What local radio personality Gary Craig did last Saturday at the Latino Fest was stupid.
It wasn’t malicious, or vindictive, or mean-spirited. It was just stupid. And it was racist. But even the racism wasn’t meant to do harm—it was meant to be funny.
And though you may not agree with me, this actually could have been funny if Mr. Craig had not set himself up to be above it all. If, for instance, one of the festival attendees had taken him to task on camera about his inability to differentiate different countries’ flags, we would have had a good laugh. Of if he had sampled food he couldn’t pronounce and kept asking for a hot dog, there’d have been some self-effacement and self-parody, and again we would have had a good laugh.
Bit that wasn’t his approach, and now he is forced to fall all over himself apologizing. As he should.
I haven’t looked at Facebook or Twitter, but I’m sure Mr. Craig’s defenders are lamenting the political correctness of Hartford’s mayor and Latino population. But if you want to know the difference between political correctness and decorum, there it is. Donald Trump continually decries political correctness, but what he’s really doing is promoting boorishness—condoning the rights of yahoos and Neanderthals to exercise their presumed right to “honesty” while the rest of us concern ourselves with others’ feelings. Gary Craig crossed that line—a line that is there regardless of whether we choose to see it.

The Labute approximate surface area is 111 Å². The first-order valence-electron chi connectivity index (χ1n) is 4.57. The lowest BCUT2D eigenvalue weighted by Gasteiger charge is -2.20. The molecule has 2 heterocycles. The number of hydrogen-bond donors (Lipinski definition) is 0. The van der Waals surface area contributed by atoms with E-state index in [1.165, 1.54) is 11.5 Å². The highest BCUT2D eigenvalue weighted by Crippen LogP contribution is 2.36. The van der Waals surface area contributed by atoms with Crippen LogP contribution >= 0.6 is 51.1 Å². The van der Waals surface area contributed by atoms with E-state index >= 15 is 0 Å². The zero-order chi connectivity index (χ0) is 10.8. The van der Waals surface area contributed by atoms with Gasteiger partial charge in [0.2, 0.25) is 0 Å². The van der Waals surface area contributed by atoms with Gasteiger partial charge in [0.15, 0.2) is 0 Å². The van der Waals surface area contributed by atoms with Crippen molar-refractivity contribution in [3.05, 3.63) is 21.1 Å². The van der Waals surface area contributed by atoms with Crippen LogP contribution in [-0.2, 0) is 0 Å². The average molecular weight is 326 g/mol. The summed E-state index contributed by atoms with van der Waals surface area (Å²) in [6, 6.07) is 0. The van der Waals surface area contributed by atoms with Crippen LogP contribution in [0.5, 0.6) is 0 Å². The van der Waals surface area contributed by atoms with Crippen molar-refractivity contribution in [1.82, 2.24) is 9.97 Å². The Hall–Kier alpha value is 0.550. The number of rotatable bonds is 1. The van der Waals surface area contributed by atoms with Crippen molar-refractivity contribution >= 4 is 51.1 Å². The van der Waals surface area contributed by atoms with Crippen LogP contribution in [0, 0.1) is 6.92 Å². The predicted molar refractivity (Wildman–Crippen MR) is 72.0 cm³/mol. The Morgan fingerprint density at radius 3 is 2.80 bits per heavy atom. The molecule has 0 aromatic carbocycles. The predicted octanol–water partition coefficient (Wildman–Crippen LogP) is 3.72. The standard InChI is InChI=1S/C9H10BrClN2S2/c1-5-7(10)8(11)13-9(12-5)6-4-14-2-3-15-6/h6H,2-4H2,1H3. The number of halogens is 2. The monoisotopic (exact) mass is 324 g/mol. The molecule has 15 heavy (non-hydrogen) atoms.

I doubt if Gary Craig would consider himself a racist, but I also think that we—all of us—mark out our own societal parameters and feel comfortable within them. Unfortunately, sometimes we miscalculate—sometimes we screw up. Maybe we can tighten those parameters a little—not allow ourselves quite so much leeway when it comes to race. As much as it hurts to admit, when we do stupid things that have to be considered racist, we can’t claim that we’re divorced from our actions.